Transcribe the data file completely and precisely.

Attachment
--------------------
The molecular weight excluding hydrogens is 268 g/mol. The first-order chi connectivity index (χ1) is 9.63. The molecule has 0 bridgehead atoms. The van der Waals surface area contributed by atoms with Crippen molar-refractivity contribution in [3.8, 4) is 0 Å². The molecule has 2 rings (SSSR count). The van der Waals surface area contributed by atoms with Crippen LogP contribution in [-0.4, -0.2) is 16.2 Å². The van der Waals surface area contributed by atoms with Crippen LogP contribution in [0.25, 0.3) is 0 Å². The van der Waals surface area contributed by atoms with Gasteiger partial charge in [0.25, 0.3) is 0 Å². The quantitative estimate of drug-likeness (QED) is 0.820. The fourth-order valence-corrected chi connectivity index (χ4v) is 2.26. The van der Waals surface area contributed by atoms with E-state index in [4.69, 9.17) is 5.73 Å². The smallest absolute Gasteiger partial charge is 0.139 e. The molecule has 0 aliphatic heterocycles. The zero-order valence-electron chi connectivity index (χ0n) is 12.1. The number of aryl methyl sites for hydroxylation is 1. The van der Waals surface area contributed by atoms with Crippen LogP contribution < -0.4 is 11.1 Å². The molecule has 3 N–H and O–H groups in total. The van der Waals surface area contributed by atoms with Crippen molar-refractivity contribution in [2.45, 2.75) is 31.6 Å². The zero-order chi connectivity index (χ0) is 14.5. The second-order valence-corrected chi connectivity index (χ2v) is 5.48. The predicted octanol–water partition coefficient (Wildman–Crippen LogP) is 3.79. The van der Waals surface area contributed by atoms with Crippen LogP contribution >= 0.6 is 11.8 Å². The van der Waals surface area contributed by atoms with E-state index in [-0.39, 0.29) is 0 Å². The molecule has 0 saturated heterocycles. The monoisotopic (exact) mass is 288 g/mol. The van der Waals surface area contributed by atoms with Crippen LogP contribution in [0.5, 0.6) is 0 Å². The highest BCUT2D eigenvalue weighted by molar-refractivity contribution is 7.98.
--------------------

The molecular weight excluding hydrogens is 268 g/mol. The first-order chi connectivity index (χ1) is 9.63. The molecule has 0 bridgehead atoms. The van der Waals surface area contributed by atoms with Crippen molar-refractivity contribution in [3.8, 4) is 0 Å². The molecule has 2 rings (SSSR count). The van der Waals surface area contributed by atoms with Crippen LogP contribution in [-0.4, -0.2) is 16.2 Å². The van der Waals surface area contributed by atoms with Crippen LogP contribution in [0.25, 0.3) is 0 Å². The van der Waals surface area contributed by atoms with Gasteiger partial charge in [0.25, 0.3) is 0 Å². The quantitative estimate of drug-likeness (QED) is 0.820. The fourth-order valence-corrected chi connectivity index (χ4v) is 2.26. The van der Waals surface area contributed by atoms with E-state index in [4.69, 9.17) is 5.73 Å². The smallest absolute Gasteiger partial charge is 0.139 e. The molecule has 0 aliphatic heterocycles. The zero-order valence-electron chi connectivity index (χ0n) is 12.1. The number of aryl methyl sites for hydroxylation is 1. The van der Waals surface area contributed by atoms with Crippen LogP contribution < -0.4 is 11.1 Å². The molecule has 3 N–H and O–H groups in total. The van der Waals surface area contributed by atoms with Crippen molar-refractivity contribution in [2.45, 2.75) is 31.6 Å². The zero-order chi connectivity index (χ0) is 14.5. The second-order valence-corrected chi connectivity index (χ2v) is 5.48. The predicted octanol–water partition coefficient (Wildman–Crippen LogP) is 3.79. The van der Waals surface area contributed by atoms with Crippen LogP contribution >= 0.6 is 11.8 Å². The van der Waals surface area contributed by atoms with E-state index in [-0.39, 0.29) is 0 Å². The molecule has 0 saturated heterocycles. The monoisotopic (exact) mass is 288 g/mol. The van der Waals surface area contributed by atoms with Crippen LogP contribution in [0.5, 0.6) is 0 Å². The highest BCUT2D eigenvalue weighted by molar-refractivity contribution is 7.98.